The issues, opportunities, and challenges facing Cape Charles are as diverse as our richly diverse community:

  • Emergency medical services and our public school system require us to partner with our county leaders in solving these complex problems that have a tremendous effect on our collective economic development.


  • The PSA-proposed Southern Node sewer project and commercial development of Route 13 has benefits, but in my opinion the risks to our downtown outweigh the benefits.


  • Our $10.8 million debt and our continuing need to build, acquire, and maintain infrastructure will remain an ongoing challenge.


  • Harbor development, beach replenishment, and Phase 2 of the Community Trail Project, along with the cooperative efforts with Southport, Bay Creek, King’s Creek Marina, Bayshore Concrete, and Bay Coast Railroad all offer reason for great optimism.


  • Proper management of the town’s 30-employee workforce while insuring proper compensation and keeping town taxes and fees reasonable and fair is paramount. [Read more…]


DAVID GAY: Why I’m Running for Town Council


May 2, 2014

I’m a full-time Cape Charles resident and live in the historic district with my wife Karen.  We chose Cape Charles as our retirement home because of the warm and friendly people, proximity to the bay and the charm of the historic district. We appreciate those, who like us, took a chance on Cape Charles.

I retired last year from Holcim, Ltd., an international building materials manufacturer where I served on the executive committee for their US subsidiary (Aggregate Industries). I have held senior management positions at Holcim, General Electric, and Fannie Mae with extensive experience in consensus building, cost reduction, and service improvement. I bring a business oriented approach to town government.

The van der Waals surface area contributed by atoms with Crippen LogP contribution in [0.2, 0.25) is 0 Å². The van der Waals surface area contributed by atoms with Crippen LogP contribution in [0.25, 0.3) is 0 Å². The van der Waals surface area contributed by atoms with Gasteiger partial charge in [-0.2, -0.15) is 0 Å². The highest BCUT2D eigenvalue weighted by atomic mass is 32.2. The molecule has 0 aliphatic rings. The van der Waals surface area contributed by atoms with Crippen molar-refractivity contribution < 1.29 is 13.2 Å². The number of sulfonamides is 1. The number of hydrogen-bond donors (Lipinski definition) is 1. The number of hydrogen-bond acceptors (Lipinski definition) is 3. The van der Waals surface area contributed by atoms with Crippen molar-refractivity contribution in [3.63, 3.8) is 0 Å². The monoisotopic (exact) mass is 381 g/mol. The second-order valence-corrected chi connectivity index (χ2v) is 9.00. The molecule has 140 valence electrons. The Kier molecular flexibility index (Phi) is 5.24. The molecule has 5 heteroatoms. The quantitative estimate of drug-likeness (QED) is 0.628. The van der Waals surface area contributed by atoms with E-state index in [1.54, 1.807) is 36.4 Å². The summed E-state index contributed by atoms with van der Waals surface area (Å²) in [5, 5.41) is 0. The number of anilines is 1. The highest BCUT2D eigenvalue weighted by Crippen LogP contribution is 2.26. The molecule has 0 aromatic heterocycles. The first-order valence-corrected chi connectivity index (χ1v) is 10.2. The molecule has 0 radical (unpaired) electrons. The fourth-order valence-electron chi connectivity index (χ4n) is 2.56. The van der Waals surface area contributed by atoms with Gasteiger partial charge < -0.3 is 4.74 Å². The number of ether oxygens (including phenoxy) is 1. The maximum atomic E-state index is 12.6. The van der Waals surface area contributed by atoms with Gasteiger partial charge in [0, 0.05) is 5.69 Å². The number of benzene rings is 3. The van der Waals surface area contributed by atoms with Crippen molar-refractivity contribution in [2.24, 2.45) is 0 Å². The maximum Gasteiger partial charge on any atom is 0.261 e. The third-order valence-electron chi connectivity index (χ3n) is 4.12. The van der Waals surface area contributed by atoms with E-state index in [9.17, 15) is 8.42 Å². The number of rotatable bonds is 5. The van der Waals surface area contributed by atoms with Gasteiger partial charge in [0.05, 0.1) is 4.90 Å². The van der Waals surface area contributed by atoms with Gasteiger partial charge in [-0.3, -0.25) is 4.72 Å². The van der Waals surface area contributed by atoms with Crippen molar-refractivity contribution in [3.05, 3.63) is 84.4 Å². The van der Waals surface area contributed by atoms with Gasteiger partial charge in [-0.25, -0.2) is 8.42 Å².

I hold a BA degree from Lynchburg College and attended business development programs at the Harvard Business School and Cornell University.

I am a member of the Cape Charles Historic District Review Board and served as the Chairman of the Historic District Review Board in 2013.

I am running for Town Council to promote Open Government, Efficient Management & Fiscal Responsibility and to acquire Emergency Medical Services.

Open Government

Cape Charles is a great town with many points of view. We all want the best for our town and no one should be left out of the decision making process.  I believe it is the job of government to serve all the people. To ensure that when major issues are under consideration all sides have a chance to provide input and that this input is openly discussed and considered by the Town Council before voting on a resolution. I don’t believe the current administration has embraced real dialogue with the citizens of Cape Charles and this has led to the unrest in town. We can change this dynamic by holding quarterly Town Hall Meetings and running citizen friendly Town Council Meetings.

Fiscal Responsibility

Town spending is growing beyond our means. According to the 2000 and 2010 US Census our population is decreasing. Former residents say they left town because of double taxation, high water and sewage fees; and other residents, concerned with rising costs, are considering leaving as well. [Read more…]